A coating that prevents barnacles forming colonies

A coating that prevents barnacles forming colonies
Part of the hull of a planing boat that has been painted with a copper-free TF paint with trace amounts of a macrocyclic lactone (Ivermectin). The broad stripe in the center was painted with TF paint without additive. The boat was used in traffic on the western coast of Sweden for four months in the summer of 2009. Boat owner: Mauritz Palm. Credit: Image courtesy of Mats Hulander

It is not necessary for an effective anti-fouling coating to release toxins into the environment. Scientists at the University of Gothenburg have shown that it is instead possible to mix into the coating molecules on which the adult barnacles cannot grow. The result has been published in the scientific journal Biofouling.

Fouling of hulls is a problem for all boat owners, and one of the most difficult organisms to deal with is . A research group at the Department of has therefore studied the biology of barnacles in detail, and focussed on one particularly sensitive stage in the barnacle .

"When newly matured adult barnacles attempt to penetrate through the coating in order to establish a fixed location to grow, they are extremely sensitive to certain molecules known as 'macrocyclic lactones', which are normally produced by certain ", says Professor Hans-Björne Elwing of the Department of Cell and Molecular Biology at the University of Gothenburg.

A better effect with no toxin released to the environment

When such are mixed into the anti-fouling coating, the treated surface is first colonised by barnacles in the normal way. But as soon as the young barnacles have matured into adults and attempt to establish stronger contact with the surface, they lose contact and probably die. It is also the case that certain brown algae counteract the colonisation by barnacles on the surfaces of leaves in a similar manner.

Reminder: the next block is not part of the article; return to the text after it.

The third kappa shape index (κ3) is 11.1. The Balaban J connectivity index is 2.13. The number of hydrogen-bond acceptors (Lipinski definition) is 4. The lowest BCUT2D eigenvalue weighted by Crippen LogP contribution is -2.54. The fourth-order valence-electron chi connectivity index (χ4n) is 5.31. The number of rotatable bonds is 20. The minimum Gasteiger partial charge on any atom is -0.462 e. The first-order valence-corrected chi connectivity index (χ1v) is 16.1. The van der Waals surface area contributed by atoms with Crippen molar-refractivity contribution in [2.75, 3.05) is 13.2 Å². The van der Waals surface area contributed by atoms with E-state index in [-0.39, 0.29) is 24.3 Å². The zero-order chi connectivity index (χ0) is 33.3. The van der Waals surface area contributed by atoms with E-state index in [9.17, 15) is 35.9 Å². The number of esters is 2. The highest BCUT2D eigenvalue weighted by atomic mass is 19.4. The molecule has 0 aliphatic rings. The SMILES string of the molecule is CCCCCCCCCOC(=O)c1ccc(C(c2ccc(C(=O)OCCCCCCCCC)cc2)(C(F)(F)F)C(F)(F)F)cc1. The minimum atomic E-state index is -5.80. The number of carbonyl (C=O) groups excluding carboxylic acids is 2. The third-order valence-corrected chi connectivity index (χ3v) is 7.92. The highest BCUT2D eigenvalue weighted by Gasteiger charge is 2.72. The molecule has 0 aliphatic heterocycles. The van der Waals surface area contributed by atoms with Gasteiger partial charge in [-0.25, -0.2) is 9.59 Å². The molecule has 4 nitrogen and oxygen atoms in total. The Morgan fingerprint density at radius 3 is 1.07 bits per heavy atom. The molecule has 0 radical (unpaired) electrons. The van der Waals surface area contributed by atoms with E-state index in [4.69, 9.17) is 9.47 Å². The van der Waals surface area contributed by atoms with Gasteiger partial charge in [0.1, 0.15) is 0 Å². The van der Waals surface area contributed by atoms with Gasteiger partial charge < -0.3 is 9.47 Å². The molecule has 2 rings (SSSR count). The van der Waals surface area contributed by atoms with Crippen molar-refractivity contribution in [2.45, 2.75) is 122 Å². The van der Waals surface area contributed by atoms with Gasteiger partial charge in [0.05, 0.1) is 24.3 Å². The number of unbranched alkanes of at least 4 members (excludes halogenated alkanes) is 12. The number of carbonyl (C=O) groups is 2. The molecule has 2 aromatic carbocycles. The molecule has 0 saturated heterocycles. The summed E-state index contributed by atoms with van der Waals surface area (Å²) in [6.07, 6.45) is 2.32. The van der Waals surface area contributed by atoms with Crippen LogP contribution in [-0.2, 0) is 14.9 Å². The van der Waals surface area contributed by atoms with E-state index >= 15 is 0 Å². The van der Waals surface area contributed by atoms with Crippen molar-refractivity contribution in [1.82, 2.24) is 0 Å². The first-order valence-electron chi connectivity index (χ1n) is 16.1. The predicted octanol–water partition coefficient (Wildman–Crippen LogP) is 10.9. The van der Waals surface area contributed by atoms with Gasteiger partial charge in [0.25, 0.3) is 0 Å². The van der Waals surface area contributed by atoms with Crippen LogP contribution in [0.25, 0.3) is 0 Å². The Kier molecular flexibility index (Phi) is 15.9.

"Using this discovery, we have managed to create coatings with new binding agents that shut down the release of the macrocyclic lactones into the marine environment. Further, only trace amounts of the macrocyclic lactones are required in the to give full effect against barnacles."

The research group has shown through field trials on leisure craft that the addition of macrocyclic lactones can fully replace copper in coatings used on such craft, on both the eastern and the western coasts of Sweden, and for several seasons.

"While it is true that it is only barnacles that are affected by the additive, the growth of algae and similar organisms can be counteracted relatively simply by other methods."


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Citation: A coating that prevents barnacles forming colonies (2011, October 4) retrieved 8 December 2019 from https://phys.org/news/2011-10-coating-barnacles-colonies.html
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